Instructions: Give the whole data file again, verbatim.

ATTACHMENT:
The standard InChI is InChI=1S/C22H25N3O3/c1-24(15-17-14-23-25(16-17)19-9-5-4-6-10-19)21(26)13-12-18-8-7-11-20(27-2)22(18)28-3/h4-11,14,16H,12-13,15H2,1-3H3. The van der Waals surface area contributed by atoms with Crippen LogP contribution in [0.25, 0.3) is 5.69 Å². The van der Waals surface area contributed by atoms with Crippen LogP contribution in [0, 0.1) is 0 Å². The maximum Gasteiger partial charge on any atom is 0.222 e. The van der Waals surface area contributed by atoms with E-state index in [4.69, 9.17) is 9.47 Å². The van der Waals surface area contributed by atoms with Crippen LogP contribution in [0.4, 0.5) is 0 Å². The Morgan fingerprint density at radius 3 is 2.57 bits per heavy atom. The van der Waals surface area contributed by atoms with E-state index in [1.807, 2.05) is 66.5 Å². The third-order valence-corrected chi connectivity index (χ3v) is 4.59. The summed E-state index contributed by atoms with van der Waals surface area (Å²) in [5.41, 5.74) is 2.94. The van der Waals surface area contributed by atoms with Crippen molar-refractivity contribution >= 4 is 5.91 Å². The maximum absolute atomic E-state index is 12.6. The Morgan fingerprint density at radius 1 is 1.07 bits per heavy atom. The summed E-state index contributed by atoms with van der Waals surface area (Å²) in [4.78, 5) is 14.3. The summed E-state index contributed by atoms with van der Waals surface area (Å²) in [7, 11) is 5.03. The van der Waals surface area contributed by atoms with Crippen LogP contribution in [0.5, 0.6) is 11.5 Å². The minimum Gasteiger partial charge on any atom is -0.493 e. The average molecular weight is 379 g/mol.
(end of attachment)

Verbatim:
The standard InChI is InChI=1S/C22H25N3O3/c1-24(15-17-14-23-25(16-17)19-9-5-4-6-10-19)21(26)13-12-18-8-7-11-20(27-2)22(18)28-3/h4-11,14,16H,12-13,15H2,1-3H3. The van der Waals surface area contributed by atoms with Crippen LogP contribution in [0.25, 0.3) is 5.69 Å². The van der Waals surface area contributed by atoms with Crippen LogP contribution in [0, 0.1) is 0 Å². The maximum Gasteiger partial charge on any atom is 0.222 e. The van der Waals surface area contributed by atoms with E-state index in [4.69, 9.17) is 9.47 Å². The van der Waals surface area contributed by atoms with Crippen LogP contribution in [0.4, 0.5) is 0 Å². The Morgan fingerprint density at radius 3 is 2.57 bits per heavy atom. The van der Waals surface area contributed by atoms with E-state index in [1.807, 2.05) is 66.5 Å². The third-order valence-corrected chi connectivity index (χ3v) is 4.59. The summed E-state index contributed by atoms with van der Waals surface area (Å²) in [5.41, 5.74) is 2.94. The van der Waals surface area contributed by atoms with Crippen molar-refractivity contribution >= 4 is 5.91 Å². The maximum absolute atomic E-state index is 12.6. The Morgan fingerprint density at radius 1 is 1.07 bits per heavy atom. The summed E-state index contributed by atoms with van der Waals surface area (Å²) in [4.78, 5) is 14.3. The summed E-state index contributed by atoms with van der Waals surface area (Å²) in [7, 11) is 5.03. The van der Waals surface area contributed by atoms with Crippen LogP contribution in [0.5, 0.6) is 11.5 Å². The minimum Gasteiger partial charge on any atom is -0.493 e. The average molecular weight is 379 g/mol.